A debate hosted by the National Centre for Peace and Conflict Studies at the University of Otago.  Labour Party politicians David Clark and Marion Hobbs spoke for the affirmative; university lecturers Richard Jackson and Bryce Edwards spoke for the negative.  The debate was chaired by Kevin Clements.

Politicians are in it for their own gain.  They become a political caste, serving their own interests.   They would tell us that our democracy is funded on raffles.  Voting is a civic sacrament and we should all worship it.

If voting mattered it would be illegal (I think that that is a quote from Mark Twain).  New Zealand has a democracy where real change is possible and voting matters.  We have healthcare, education, roads and the rule of law.

At the same time voting cannot meet the challenge of climate change and inequality.  Our electoral cycle is limited to three years, when we are offered the choice of accelerated neo-liberalism or neo-liberalism in soft focus: vote the bastards out or keep them in for another three years.  Until the option of voting the right lizard in is made to us again in the next electoral cycle we remain apathetic to what they do.  So long as we get some jam with our tea.  So the voter has no power, no option, except the status quo, and special interests have better access to our politicians than the average voter.  The politicians imagine that they have been given a mandate while the voters remain alienated.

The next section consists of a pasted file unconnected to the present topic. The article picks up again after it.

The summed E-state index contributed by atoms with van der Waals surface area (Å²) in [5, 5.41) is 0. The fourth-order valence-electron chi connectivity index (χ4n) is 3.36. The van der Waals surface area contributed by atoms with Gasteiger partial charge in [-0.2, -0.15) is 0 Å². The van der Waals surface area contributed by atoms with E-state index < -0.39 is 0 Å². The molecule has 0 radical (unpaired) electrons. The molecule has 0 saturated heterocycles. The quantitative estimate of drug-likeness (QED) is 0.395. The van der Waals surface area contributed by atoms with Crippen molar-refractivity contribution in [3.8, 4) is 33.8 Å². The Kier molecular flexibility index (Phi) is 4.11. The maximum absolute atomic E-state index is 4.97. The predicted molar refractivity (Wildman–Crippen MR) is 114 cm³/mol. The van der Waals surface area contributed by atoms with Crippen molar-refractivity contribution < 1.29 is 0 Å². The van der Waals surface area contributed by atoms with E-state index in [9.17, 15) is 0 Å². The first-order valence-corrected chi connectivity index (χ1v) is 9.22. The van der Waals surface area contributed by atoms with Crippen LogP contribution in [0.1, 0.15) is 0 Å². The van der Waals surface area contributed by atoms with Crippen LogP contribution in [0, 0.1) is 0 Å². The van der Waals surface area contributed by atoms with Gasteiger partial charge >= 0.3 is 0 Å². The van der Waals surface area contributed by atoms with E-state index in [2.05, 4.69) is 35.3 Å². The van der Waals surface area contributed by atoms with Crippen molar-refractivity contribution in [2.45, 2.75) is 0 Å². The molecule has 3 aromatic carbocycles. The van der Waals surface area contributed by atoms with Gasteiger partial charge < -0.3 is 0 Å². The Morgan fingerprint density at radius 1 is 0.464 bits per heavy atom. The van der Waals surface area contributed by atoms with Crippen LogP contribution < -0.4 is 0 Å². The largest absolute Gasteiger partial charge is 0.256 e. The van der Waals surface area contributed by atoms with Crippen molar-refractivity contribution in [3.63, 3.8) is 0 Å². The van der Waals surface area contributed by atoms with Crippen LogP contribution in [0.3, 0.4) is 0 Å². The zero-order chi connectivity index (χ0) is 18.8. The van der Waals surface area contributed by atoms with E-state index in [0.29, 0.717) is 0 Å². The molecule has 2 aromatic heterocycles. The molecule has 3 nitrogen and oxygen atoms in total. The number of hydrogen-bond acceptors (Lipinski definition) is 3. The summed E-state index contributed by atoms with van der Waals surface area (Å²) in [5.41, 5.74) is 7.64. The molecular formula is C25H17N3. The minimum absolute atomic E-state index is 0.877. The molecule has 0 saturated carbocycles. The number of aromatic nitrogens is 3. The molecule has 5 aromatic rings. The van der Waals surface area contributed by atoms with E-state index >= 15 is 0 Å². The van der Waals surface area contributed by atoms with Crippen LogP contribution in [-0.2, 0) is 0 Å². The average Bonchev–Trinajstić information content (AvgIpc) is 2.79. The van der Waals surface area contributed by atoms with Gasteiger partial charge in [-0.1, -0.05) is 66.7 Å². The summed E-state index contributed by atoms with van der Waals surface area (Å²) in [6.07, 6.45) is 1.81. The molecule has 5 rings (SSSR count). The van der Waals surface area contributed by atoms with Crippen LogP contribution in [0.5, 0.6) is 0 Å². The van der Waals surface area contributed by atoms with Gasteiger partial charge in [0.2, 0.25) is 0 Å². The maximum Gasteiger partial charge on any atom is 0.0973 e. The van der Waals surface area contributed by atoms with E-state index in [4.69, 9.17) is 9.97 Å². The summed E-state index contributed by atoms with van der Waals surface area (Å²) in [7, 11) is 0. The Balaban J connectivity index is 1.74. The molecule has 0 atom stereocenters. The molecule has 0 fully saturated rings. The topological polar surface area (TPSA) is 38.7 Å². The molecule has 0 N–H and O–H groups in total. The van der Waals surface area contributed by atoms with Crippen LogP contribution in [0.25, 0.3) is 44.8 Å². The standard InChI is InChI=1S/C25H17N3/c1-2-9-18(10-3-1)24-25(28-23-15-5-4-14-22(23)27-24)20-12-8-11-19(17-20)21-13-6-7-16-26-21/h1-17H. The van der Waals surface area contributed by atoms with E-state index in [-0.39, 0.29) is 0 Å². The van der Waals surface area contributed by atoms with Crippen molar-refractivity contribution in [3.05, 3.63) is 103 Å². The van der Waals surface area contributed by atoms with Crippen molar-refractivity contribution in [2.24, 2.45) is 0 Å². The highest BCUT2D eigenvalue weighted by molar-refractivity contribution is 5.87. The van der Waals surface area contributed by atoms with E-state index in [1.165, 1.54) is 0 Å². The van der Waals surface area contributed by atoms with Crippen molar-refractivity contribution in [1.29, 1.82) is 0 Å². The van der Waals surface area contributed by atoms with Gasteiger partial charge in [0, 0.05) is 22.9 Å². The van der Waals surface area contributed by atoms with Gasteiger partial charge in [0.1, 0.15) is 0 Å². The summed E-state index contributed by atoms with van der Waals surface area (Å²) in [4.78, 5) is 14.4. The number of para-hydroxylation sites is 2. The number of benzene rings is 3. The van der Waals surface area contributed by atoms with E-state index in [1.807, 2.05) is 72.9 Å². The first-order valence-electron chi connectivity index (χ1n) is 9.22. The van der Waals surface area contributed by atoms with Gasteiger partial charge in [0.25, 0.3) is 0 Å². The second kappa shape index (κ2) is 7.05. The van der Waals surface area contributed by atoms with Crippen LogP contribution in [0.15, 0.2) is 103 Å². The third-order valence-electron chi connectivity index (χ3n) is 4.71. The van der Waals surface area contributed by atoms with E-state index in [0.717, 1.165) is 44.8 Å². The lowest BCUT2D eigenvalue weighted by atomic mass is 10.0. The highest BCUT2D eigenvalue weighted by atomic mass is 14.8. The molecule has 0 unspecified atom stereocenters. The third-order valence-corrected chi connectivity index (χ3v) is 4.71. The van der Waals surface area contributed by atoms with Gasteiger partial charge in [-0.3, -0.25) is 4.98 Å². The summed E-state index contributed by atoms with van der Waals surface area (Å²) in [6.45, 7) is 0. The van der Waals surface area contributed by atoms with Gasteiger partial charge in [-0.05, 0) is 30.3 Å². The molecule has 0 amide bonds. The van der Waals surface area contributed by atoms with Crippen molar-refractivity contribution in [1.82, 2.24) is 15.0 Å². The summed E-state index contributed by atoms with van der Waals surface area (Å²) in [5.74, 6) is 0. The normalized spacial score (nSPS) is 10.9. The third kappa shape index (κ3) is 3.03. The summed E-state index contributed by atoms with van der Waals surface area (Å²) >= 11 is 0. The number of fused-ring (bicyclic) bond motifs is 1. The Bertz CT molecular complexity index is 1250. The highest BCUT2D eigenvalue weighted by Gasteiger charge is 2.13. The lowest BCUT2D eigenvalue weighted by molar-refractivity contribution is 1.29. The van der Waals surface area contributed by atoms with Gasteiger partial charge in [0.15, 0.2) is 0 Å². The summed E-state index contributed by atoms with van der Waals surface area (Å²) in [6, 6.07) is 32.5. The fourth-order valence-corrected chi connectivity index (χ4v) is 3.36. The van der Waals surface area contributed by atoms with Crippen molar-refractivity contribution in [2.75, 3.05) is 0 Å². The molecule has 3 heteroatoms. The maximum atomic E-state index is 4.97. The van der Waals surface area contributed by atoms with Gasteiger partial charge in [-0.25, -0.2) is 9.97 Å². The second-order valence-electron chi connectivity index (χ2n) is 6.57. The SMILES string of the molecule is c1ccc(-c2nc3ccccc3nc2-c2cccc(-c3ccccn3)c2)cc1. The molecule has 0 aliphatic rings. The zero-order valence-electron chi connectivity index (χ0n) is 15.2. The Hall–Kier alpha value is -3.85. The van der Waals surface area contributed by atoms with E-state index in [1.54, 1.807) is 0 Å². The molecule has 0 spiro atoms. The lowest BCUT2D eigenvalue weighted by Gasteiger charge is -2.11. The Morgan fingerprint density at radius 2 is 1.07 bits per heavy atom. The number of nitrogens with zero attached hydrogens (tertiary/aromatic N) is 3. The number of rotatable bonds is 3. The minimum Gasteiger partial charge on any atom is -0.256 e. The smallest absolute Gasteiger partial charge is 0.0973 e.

Democratic institutions have lost control of neo-liberal capitalism.  Democracy is under threat to the oligarchy (the 1%ligarchy?).  It has become a celebrity contest, about personalities and not issues.

So we need to stay informed, to stay involved, to remain interested.  It’s up to you.  It’s your choice if you don’t vote.  The system is broken.  Say no to business as usual.  Don’t endorse what you don’t believe in.  Change will be made by politics on the street.  If you do vote then don’t complain; you voted them in!

Like the churches, and the sports clubs, and the voluntary organisations, the political parties are running on a smaller group of people.  We are not interested in joining up.  It’s a smaller group of people who are making policy for the rest of us.

Final questions:  Is the neo-liberal project over, like the politicians would tell us?  Is there an alternative to voting by taking the initiative, being involved and being informed?  What if voting impeeds progress?  What if we can’t move to a no-growth economic system?

Despite the argument a vote of hands made it clear that the majority of the audience intended to vote in the September election.  The chair declared that the ayes had it.  Questions from the floor made it clear that the audience wanted to hear more about the alternatives to voting:  Be involved; be engaged; be informed; be aware; learn about alternatives; question; create community.

I was glad to be part of this audience.  It was well attended and the lecture theatre was full.

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